The release of the Microsoft Surface is a much bigger deal that the average consumer might perceive it to be. You see, Surface marks Microsoft's entry into the PC market. That might sound odd, but it's true--Microsoft may be the maker of Windows, but it's always been Microsoft partners who build the PCs. I'm talking about companies like Samsung, Toshiba, Dell, Lenovo, and others. Now, Microsoft is competing directly with its partners, hoping that consumers will flock to its Surface in a major way.
Similar to Apple's approach, Surface is the marriage of first-party software with first-party hardware. Microsoft controls the whole platform. If devices like the Mac, iPhone, iPad, and even Microsoft's own Xbox 360 have shown us anything, it's that when you have the ability to control the whole device as it pertains to software and hardware functionality, you can generally make a better product than you could using third-party ingredients. It's never a guarantee, but we think it puts you in a better spot to shine. That is the hope that Surface brings. Does Surface succeed in carving out its own niche, and filling a need that consumers are willing to pay to remedy? That's what we are here to discuss, so following along with us for our Microsoft Surface RT review.
We always recommend that HDTV purchasers get their sets calibrated professionally--you just end up getting way more for your money when your television is optimized for your viewing environment. When we heard about the Darbee Darblet from DarbeeVision, we were skeptical. This is supposed to be a gadget that you integrate into your home theater setup that adds a level of sharpness and depth that's unreachable even with hours of calibration. Sounds like a cheap gimmick, right? Well, we decided to put the Darblet to the test, and…wow…we came away impressed. Join us in our Darbee Darblet review to find out why every videophile needs to pick one of these up!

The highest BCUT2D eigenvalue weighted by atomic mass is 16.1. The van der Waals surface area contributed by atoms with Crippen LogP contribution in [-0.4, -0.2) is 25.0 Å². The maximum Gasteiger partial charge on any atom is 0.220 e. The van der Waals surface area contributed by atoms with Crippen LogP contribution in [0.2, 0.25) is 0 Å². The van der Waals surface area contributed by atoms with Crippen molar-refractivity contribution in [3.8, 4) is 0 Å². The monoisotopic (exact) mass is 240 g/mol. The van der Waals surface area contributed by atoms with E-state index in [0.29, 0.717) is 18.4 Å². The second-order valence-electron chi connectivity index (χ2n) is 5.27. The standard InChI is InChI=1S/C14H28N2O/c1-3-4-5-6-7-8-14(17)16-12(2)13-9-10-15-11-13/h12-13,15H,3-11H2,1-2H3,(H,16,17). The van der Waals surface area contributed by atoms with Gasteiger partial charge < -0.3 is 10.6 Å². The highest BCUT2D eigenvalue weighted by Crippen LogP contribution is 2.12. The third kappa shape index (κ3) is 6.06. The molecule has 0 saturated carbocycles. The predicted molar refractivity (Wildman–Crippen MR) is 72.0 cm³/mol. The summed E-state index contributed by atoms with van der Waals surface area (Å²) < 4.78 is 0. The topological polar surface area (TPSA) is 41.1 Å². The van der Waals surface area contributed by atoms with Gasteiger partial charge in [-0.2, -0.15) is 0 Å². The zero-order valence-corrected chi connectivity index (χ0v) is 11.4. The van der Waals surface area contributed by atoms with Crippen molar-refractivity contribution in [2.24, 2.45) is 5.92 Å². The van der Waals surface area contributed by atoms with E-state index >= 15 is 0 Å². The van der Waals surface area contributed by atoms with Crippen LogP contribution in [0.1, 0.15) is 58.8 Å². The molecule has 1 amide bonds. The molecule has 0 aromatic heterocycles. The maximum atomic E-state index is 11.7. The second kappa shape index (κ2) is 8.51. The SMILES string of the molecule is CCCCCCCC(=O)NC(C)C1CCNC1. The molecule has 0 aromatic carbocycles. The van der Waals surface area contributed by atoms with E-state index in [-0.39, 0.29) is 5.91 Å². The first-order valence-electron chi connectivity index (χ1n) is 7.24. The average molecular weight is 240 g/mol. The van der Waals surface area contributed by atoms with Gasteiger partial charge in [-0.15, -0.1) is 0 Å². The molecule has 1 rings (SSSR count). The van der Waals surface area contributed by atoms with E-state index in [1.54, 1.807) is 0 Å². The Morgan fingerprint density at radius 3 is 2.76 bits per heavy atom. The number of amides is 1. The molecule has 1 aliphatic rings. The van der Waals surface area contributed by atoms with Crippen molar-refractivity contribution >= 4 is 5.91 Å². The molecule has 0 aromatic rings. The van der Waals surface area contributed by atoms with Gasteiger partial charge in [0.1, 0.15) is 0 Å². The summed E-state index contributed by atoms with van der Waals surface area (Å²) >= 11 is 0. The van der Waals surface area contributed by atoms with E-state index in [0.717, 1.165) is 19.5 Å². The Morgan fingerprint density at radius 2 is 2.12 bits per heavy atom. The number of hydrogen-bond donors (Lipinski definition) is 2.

Amazon introduced the Kindle Paperwhite alongside the rest of the completely refreshed Kindle family at a special event on September 6, and some would argue that, despite three new Kindle Fire tablets being introduced, the star of the show was the Kindle Paperwhite. The Paperwhite takes the place as the top E Ink Kindle model. Avid readers still have an affinity towards E Ink displays, as they're much easier on the eyes than backlit tablets and smartphones. The problem with them is that they generally are unusable in the dark. Barnes & Noble solved that with its Nook Simple Reader with GloLight, and now Amazon has its own solution with the Kindle Paperwhite, which features a front-lit, touch-sensitive, E Ink display. Does it live up to the hype? Follow along in our unique take on a Kindle Paperwhite review to find out.
Apple unveiled the iPhone 5 to the world on September 12th, and just 9 days later, the smartphone launched. Pre-sales hit over 2 million in the first 24 hours alone, showing that there was massive demand for the newly redesigned iPhone. According to Apple, it's the best iPhone it's ever made, but does it live up to the hype? More importantly, os it worth your hard-earned cash? We've had a few days to use the iPhone 5 (as well as its built-in operating system, iOS 6,) and we’re ready to break it all down in our iPhone 5 review.